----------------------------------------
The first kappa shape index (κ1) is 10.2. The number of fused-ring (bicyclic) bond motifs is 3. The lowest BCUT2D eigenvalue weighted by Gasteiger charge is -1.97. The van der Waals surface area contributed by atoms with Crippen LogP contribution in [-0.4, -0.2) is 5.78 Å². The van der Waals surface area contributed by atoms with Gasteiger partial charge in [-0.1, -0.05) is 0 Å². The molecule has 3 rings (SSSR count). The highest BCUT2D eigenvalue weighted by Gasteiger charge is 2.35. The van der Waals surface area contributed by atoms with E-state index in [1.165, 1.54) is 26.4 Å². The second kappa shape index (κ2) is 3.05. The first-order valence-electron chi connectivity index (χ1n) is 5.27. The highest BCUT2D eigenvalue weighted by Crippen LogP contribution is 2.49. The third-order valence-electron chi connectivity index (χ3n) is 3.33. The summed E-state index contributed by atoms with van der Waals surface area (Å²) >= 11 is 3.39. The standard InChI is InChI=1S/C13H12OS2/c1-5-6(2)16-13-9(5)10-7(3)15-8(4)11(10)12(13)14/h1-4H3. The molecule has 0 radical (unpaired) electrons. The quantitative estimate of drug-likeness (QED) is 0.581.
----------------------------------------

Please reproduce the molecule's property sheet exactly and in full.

The first kappa shape index (κ1) is 10.2. The number of fused-ring (bicyclic) bond motifs is 3. The lowest BCUT2D eigenvalue weighted by Gasteiger charge is -1.97. The van der Waals surface area contributed by atoms with Crippen LogP contribution in [-0.4, -0.2) is 5.78 Å². The van der Waals surface area contributed by atoms with Gasteiger partial charge in [-0.1, -0.05) is 0 Å². The molecule has 3 rings (SSSR count). The highest BCUT2D eigenvalue weighted by Gasteiger charge is 2.35. The van der Waals surface area contributed by atoms with E-state index in [1.165, 1.54) is 26.4 Å². The second kappa shape index (κ2) is 3.05. The first-order valence-electron chi connectivity index (χ1n) is 5.27. The highest BCUT2D eigenvalue weighted by Crippen LogP contribution is 2.49. The third-order valence-electron chi connectivity index (χ3n) is 3.33. The summed E-state index contributed by atoms with van der Waals surface area (Å²) >= 11 is 3.39. The standard InChI is InChI=1S/C13H12OS2/c1-5-6(2)16-13-9(5)10-7(3)15-8(4)11(10)12(13)14/h1-4H3. The molecule has 0 radical (unpaired) electrons. The quantitative estimate of drug-likeness (QED) is 0.581.